Vector-Borne Diseases: El Niño can impact the distribution and prevalence of vector-borne diseases like malaria, dengue fever, and Zika virus. Changes in temperature and rainfall patterns associated with El Niño can influence the breeding, survival, and behaviour of disease-carrying mosquitoes. For instance, increased rainfall followed by stagnant water can create favourable breeding conditions for mosquitoes, potentially leading to an upsurge in mosquito-borne diseases.
Waterborne Diseases: El Niño events can affect water availability, quality, and sanitation, which in turn can impact the transmission of waterborne diseases such as cholera, typhoid, and hepatitis A. Increased rainfall and flooding during El Niño can contaminate water sources, leading to a higher risk of waterborne disease outbreaks.
Foodborne Diseases: El Niño-induced changes in weather patterns can impact agricultural production and food security. Droughts or excessive rainfall can affect crop yields, food storage conditions, and safety practices. Poor food storage and handling practices during El Niño can increase the risk of foodborne diseases, such as salmonella and E. coli infections.
Respiratory Illnesses: El Niño can also influence respiratory illnesses, particularly in regions where air quality is already a concern. Changes in precipitation patterns can lead to variations in vegetation growth, which can subsequently impact pollen levels and respiratory allergies. Additionally, El Niño-induced changes in wind patterns can contribute to the transport and dispersion of air pollutants, exacerbating respiratory conditions.
El Niño events have been associated with the occurrence and spread of certain diseases in specific areas. While El Niño does not directly cause diseases, it can create conditions conducive to disease transmission or exacerbate existing disease patterns. Here are a few examples of illnesses that have been linked to El Niño in certain regions:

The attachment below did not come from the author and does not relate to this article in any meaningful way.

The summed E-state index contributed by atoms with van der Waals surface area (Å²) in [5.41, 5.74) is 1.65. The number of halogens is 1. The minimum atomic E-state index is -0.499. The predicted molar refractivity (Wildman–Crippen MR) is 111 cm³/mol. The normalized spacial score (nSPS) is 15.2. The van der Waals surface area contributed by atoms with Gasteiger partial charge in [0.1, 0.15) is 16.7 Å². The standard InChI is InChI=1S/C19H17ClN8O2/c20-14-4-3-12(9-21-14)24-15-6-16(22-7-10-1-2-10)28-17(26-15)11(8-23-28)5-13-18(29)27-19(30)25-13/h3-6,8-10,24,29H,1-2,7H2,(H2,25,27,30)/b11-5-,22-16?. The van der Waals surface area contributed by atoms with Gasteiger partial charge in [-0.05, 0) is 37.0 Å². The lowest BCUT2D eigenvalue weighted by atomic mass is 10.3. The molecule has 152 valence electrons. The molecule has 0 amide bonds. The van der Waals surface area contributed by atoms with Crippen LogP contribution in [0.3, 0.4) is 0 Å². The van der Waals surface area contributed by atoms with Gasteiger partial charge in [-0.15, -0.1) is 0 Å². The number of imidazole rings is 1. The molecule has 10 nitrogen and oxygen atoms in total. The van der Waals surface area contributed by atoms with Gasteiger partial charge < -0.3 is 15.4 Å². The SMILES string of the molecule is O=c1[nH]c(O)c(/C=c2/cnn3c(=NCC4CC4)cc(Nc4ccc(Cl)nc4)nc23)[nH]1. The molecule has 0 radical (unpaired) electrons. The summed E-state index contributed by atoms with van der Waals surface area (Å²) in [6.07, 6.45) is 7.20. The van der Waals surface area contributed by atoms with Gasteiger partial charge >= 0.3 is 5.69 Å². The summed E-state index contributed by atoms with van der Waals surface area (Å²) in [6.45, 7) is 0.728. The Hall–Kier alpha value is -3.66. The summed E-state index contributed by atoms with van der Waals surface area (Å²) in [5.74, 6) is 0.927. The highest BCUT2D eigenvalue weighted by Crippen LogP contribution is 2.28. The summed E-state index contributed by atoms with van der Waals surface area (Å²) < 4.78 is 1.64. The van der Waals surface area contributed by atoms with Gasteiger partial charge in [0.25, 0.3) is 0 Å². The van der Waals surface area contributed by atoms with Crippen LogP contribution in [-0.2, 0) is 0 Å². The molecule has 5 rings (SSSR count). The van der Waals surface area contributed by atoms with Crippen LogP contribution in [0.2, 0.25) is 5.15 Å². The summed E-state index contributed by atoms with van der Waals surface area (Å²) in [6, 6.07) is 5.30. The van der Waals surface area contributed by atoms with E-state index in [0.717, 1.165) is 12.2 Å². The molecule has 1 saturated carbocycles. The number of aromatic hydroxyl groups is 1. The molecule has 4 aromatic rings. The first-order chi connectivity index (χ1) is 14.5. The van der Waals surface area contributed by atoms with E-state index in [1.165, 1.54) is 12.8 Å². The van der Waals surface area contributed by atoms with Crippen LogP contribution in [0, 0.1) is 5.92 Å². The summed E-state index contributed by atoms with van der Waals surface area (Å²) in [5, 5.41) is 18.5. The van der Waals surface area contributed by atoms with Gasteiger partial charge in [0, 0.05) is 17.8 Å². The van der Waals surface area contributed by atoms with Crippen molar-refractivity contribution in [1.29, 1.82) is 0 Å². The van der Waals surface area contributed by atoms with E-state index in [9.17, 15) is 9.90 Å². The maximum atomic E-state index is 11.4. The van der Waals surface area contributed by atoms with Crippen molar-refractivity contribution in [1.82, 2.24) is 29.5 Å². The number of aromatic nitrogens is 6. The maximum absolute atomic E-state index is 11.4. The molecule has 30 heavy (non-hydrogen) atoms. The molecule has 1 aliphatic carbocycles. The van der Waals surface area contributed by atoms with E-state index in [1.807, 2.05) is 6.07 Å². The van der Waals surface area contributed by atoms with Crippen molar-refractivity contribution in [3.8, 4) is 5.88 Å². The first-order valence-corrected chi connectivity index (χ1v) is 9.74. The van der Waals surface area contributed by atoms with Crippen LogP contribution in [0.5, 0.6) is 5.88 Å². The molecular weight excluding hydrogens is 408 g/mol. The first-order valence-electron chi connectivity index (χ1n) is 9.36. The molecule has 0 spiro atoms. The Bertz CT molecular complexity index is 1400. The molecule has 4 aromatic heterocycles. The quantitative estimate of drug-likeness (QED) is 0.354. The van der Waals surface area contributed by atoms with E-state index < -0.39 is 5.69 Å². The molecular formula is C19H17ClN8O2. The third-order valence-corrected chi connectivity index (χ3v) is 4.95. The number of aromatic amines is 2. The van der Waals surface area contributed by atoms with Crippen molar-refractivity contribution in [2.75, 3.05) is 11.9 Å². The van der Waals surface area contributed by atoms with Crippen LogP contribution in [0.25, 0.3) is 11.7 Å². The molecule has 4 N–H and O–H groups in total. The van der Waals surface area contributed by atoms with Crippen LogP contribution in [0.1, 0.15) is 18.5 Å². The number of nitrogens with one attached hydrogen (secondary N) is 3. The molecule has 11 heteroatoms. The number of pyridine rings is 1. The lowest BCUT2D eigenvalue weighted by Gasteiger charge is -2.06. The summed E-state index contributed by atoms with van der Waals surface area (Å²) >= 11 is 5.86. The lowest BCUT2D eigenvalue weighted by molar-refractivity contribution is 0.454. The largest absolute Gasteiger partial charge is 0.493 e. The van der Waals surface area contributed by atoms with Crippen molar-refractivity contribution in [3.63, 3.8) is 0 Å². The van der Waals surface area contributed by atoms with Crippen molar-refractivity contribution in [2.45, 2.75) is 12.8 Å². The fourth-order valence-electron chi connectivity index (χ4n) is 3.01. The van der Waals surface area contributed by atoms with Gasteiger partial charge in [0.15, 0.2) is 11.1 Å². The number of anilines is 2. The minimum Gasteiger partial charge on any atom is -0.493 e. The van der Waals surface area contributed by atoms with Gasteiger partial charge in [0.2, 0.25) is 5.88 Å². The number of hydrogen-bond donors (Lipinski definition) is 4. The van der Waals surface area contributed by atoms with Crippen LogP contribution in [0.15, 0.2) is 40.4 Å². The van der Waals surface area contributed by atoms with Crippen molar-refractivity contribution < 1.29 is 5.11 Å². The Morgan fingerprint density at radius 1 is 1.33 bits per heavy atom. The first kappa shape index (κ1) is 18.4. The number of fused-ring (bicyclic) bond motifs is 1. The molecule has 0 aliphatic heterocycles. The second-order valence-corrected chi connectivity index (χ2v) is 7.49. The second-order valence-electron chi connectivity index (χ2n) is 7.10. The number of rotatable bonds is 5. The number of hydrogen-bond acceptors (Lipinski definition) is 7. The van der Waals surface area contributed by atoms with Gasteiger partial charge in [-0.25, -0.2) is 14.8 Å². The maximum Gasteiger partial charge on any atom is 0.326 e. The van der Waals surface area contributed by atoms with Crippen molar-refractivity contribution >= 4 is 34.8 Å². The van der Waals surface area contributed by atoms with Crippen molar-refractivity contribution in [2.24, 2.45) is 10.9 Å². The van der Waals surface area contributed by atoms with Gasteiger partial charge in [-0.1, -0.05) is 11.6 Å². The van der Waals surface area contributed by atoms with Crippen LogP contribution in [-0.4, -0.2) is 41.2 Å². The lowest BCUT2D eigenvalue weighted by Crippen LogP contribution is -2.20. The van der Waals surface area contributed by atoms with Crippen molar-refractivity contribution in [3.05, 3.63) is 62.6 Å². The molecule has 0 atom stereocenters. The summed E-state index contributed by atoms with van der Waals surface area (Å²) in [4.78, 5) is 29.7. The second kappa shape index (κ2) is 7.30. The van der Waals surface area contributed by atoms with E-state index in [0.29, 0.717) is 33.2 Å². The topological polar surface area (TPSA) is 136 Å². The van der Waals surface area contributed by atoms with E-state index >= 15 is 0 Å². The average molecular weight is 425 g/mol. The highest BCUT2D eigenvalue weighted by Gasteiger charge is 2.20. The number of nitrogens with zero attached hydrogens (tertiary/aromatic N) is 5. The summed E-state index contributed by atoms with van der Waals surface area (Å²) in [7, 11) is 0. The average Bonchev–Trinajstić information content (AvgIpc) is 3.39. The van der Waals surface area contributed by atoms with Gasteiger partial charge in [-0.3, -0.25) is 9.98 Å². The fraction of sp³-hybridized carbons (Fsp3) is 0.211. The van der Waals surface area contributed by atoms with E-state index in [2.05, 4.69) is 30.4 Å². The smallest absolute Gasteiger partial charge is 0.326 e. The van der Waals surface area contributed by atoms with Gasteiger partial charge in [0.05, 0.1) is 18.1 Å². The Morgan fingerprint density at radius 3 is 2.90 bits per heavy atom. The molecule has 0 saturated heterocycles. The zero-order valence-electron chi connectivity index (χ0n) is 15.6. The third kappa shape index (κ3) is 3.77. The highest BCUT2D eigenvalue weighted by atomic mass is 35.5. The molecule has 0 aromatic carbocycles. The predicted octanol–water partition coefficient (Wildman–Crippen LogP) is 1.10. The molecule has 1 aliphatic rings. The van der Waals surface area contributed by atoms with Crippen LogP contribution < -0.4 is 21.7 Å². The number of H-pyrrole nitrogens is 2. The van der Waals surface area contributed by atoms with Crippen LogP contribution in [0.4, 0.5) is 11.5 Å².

Malaria: El Niño can affect malaria transmission, particularly in endemic regions. Changes in temperature and rainfall patterns can impact mosquito populations and their breeding habitats. El Niño has been associated with increased malaria transmission in some areas due to changes in mosquito behaviour and longer survival rates. In history, following the 1997-1998 El Niño event, Peru experienced an upsurge in malaria cases. The increased rainfall and warmer temperatures created favourable breeding conditions for mosquitoes, leading to a rise in mosquito populations and subsequent malaria transmission.
Dengue Fever: El Niño events have been linked to increased dengue fever transmission in certain regions. The altered rainfall patterns and temperature fluctuations associated with El Niño can create favourable breeding conditions for Aedes mosquitoes, the primary vectors of dengue. This can lead to higher mosquito populations and increased risk of dengue transmission after El Nino Dengue Fever in Southeast Asia spread alarmingly in history. El Niño events have been associated with increased dengue fever transmission in countries like Thailand, Vietnam, and the Philippines. The warmer and wetter conditions during El Niño can facilitate mosquito breeding and accelerate the dengue virus replication, leading to higher infection rates.
Cholera: El Niño-related changes in rainfall and temperature can influence water availability and quality, impacting the spread of waterborne diseases like cholera. Increased flooding or drought conditions during El Niño events can disrupt water and sanitation systems, leading to increased risks of cholera outbreaks. During El Niño years, Bangladesh and other East African countries have observed spikes in cholera cases. Heavy rainfall, flooding, and inadequate sanitation infrastructure can contaminate water sources, increasing the risk of cholera outbreaks.